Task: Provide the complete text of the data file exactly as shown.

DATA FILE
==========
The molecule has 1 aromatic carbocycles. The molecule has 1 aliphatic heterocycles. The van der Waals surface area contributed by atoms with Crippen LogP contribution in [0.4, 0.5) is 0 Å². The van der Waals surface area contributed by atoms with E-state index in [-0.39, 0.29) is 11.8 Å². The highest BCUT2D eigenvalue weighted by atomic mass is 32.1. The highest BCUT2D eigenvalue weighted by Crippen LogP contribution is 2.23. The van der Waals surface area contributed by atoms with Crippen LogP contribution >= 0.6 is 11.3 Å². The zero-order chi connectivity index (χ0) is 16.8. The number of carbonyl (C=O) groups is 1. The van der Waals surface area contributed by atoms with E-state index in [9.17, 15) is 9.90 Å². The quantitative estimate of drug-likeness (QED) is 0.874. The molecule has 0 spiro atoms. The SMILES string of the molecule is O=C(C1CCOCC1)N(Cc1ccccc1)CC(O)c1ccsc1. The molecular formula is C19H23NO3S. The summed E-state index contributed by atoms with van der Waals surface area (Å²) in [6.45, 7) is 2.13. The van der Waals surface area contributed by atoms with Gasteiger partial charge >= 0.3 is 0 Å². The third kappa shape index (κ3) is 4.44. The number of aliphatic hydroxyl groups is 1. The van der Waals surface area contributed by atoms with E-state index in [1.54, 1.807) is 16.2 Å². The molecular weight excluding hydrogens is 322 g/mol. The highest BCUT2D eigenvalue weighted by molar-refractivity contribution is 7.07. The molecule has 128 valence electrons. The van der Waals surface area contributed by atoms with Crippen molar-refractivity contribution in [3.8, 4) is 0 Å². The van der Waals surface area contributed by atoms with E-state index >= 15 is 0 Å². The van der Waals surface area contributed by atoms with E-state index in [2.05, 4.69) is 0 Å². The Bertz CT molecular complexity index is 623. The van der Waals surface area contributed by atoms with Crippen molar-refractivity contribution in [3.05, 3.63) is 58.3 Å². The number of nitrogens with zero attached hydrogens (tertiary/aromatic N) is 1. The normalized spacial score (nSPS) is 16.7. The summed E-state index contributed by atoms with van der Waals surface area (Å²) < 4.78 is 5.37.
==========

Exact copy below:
The molecule has 1 aromatic carbocycles. The molecule has 1 aliphatic heterocycles. The van der Waals surface area contributed by atoms with Crippen LogP contribution in [0.4, 0.5) is 0 Å². The van der Waals surface area contributed by atoms with E-state index in [-0.39, 0.29) is 11.8 Å². The highest BCUT2D eigenvalue weighted by atomic mass is 32.1. The highest BCUT2D eigenvalue weighted by Crippen LogP contribution is 2.23. The van der Waals surface area contributed by atoms with Crippen LogP contribution >= 0.6 is 11.3 Å². The zero-order chi connectivity index (χ0) is 16.8. The number of carbonyl (C=O) groups is 1. The van der Waals surface area contributed by atoms with E-state index in [9.17, 15) is 9.90 Å². The quantitative estimate of drug-likeness (QED) is 0.874. The molecule has 0 spiro atoms. The SMILES string of the molecule is O=C(C1CCOCC1)N(Cc1ccccc1)CC(O)c1ccsc1. The molecular formula is C19H23NO3S. The summed E-state index contributed by atoms with van der Waals surface area (Å²) in [6.45, 7) is 2.13. The van der Waals surface area contributed by atoms with Gasteiger partial charge >= 0.3 is 0 Å². The third kappa shape index (κ3) is 4.44. The number of aliphatic hydroxyl groups is 1. The van der Waals surface area contributed by atoms with E-state index in [1.54, 1.807) is 16.2 Å². The molecular weight excluding hydrogens is 322 g/mol. The highest BCUT2D eigenvalue weighted by molar-refractivity contribution is 7.07. The molecule has 128 valence electrons. The van der Waals surface area contributed by atoms with Crippen molar-refractivity contribution in [3.8, 4) is 0 Å². The van der Waals surface area contributed by atoms with E-state index >= 15 is 0 Å². The van der Waals surface area contributed by atoms with E-state index in [2.05, 4.69) is 0 Å². The Bertz CT molecular complexity index is 623. The van der Waals surface area contributed by atoms with Crippen molar-refractivity contribution in [3.05, 3.63) is 58.3 Å². The number of nitrogens with zero attached hydrogens (tertiary/aromatic N) is 1. The normalized spacial score (nSPS) is 16.7. The summed E-state index contributed by atoms with van der Waals surface area (Å²) < 4.78 is 5.37.